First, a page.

First of all, the Tibetan Spaniel is a companion dog, friendly, energetic, and intelligent. He is very attached to the owner and other family members, gets along well with children, especially older ones, who can become partners in games. Stubbornness and independence are present in the nature of the Spaniel, less often dogs are jealous. In general, Tibetan Spaniels are absolutely not conflicting, they get along well with other animals, including cats, rodents, and birds. They are wary of strangers, but if they don’t see a threat from them, they quickly make contact.
Tibetan Spaniels are overly self-confident, have a sense of their own dignity, but even with these qualities, they are not prone to barking, do not provoke conflicts, but, if necessary, can stand up for themselves, showing unprecedented courage. The desire is often achieved by cunning.
Sentinel qualities are moderately developed. The Tibetan Spaniel barks relatively little. Calmly transfers trips and transfers, if the beloved owner is nearby. Loneliness is very hard to bear, needs constant attention and communication. Very sensitive to the mood of a person, does not like screams, noise, and quarrels. Modest and brought up in the house, Spaniel on the street often shows his independence and stubbornness, may not respond to commands if they are not interesting to him, and shows a tendency to vagrancy.
Care and Feeding
In order for Tibetan Spaniel to always look neat and presentable, you will have to devote a lot of time to grooming your coat. The dog is regularly combed, after walking in the grass, it is advisable to immediately remove the burdock, grass seeds, twigs from the wool in order to prevent the formation of tangles. The dog is bathed every 7-10 days. Professional hypoallergenic cosmetics for the care of dogs with soft long hair are best suited. After bathing, anti-tangle conditioners and balms are often used. It is also important to keep your dog’s eyes, ears, and teeth clean. In puppies, increased tearing is sometimes noted, which disappears with age. If the dog walks a little on hard ground, it is necessary to trim the claws every 3-4 weeks.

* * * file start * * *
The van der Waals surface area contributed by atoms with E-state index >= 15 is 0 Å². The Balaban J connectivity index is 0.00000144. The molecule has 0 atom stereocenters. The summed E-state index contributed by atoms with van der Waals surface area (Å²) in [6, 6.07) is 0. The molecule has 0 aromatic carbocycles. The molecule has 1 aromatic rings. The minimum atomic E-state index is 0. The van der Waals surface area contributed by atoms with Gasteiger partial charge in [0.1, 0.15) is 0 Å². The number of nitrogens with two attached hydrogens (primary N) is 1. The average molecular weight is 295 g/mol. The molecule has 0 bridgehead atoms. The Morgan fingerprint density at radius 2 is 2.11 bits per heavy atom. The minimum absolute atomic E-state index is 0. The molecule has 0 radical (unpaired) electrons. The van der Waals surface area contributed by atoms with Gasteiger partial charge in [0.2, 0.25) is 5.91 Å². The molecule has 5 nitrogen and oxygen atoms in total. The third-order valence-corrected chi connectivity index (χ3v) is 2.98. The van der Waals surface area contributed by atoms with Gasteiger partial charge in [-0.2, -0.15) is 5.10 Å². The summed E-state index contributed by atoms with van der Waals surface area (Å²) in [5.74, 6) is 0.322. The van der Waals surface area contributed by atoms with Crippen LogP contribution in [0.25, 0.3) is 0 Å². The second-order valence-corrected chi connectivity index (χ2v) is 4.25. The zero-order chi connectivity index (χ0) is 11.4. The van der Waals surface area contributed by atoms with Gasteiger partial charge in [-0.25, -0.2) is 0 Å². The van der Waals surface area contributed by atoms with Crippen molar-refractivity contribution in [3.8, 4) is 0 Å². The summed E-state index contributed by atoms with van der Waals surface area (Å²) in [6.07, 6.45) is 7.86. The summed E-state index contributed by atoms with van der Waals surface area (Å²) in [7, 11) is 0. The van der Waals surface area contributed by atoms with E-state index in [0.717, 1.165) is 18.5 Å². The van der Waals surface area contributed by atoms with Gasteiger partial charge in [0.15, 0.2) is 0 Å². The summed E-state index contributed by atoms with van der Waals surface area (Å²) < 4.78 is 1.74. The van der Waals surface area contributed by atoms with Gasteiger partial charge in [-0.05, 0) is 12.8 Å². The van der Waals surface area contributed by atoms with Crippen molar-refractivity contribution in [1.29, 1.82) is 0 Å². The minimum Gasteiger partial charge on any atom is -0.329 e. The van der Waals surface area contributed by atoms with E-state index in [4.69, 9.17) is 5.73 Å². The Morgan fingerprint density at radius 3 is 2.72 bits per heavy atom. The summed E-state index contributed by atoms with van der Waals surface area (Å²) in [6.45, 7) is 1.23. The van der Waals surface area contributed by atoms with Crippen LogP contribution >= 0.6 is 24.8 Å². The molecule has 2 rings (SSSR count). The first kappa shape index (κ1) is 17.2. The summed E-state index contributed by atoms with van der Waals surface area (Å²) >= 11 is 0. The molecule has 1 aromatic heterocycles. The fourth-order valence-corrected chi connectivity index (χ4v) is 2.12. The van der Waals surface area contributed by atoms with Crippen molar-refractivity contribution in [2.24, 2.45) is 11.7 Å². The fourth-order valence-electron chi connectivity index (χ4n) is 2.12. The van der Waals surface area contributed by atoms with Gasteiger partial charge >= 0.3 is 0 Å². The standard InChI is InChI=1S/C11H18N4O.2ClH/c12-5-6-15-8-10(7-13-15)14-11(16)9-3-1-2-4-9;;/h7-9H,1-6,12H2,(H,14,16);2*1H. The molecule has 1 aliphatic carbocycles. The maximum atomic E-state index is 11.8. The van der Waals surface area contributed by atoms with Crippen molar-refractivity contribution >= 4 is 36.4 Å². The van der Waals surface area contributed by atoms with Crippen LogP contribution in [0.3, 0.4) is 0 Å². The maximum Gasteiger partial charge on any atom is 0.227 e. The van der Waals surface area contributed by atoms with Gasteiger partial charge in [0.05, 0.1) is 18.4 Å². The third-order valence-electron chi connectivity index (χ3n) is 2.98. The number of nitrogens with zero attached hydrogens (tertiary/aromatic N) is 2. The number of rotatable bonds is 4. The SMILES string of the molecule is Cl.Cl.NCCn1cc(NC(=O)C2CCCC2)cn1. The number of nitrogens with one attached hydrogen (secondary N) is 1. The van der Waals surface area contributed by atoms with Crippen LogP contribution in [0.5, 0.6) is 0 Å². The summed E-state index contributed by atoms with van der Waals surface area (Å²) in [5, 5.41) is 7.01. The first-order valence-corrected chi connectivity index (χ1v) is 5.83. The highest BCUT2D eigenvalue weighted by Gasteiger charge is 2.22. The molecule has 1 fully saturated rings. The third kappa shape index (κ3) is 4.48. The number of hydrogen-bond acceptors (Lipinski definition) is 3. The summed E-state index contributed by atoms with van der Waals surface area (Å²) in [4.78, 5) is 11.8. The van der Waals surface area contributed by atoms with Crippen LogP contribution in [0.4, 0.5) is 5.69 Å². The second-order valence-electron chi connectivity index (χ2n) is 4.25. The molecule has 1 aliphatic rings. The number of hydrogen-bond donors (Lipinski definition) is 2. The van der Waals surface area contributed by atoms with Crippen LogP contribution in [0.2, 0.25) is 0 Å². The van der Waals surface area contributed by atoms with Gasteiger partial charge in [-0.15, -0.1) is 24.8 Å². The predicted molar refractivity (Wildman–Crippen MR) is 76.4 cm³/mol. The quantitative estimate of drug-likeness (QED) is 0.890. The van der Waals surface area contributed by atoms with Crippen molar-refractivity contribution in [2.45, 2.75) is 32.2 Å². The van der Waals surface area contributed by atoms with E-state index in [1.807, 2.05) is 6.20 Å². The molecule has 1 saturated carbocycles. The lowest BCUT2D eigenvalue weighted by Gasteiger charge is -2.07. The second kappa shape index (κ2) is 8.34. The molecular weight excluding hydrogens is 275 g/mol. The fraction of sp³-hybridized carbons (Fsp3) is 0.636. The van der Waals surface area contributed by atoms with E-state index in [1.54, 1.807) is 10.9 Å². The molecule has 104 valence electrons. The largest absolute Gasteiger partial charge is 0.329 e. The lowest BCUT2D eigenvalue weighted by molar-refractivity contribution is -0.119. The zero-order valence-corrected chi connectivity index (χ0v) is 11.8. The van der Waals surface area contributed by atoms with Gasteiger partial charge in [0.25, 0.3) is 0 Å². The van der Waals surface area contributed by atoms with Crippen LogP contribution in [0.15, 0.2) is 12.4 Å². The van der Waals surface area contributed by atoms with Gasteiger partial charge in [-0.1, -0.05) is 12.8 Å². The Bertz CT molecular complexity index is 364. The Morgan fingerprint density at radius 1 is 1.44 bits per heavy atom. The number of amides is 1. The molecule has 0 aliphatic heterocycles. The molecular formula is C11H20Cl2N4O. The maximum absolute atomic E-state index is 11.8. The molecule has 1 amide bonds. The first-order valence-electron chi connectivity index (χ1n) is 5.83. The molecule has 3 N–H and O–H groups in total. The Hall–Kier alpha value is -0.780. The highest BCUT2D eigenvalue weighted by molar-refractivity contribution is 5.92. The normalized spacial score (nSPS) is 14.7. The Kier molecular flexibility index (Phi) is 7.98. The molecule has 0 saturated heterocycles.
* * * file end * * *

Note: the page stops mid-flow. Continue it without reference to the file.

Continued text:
Most Tibetan Spaniel owners and breeders prefer to feed their dog’s good dry food, which is selected according to the age, size of the dog, and physiological condition (lactation, pregnancy). However, there are also adherents of natural nutrition. In this case, the diet for the dog is prepared according to standard rules, usually with the help of a veterinarian. When choosing food, it is worth considering that Tibetan Spaniels are often allergic.
Tibetan Spaniels belong to long-lived dogs, they often live up to 16-18 years, and sometimes even more. On average, life expectancy is 14-15 years. In general, dogs are in good health, but they are not devoid of hereditary diseases:
- Ophthalmic diseases (progressive retinal atrophy, primary dislocation of the lens, volvulus, distichiasis);
- Dysplasia of the hip joint;
- Dislocation of the kneecap;
- Nephropathy and urolithiasis;
- Incorrect bite, incomplete dental formula;
Tibetan Spaniels require standard veterinary preventive measures. In addition, it is advisable to undergo an annual medical examination with the dog, which will allow identifying the disease in time.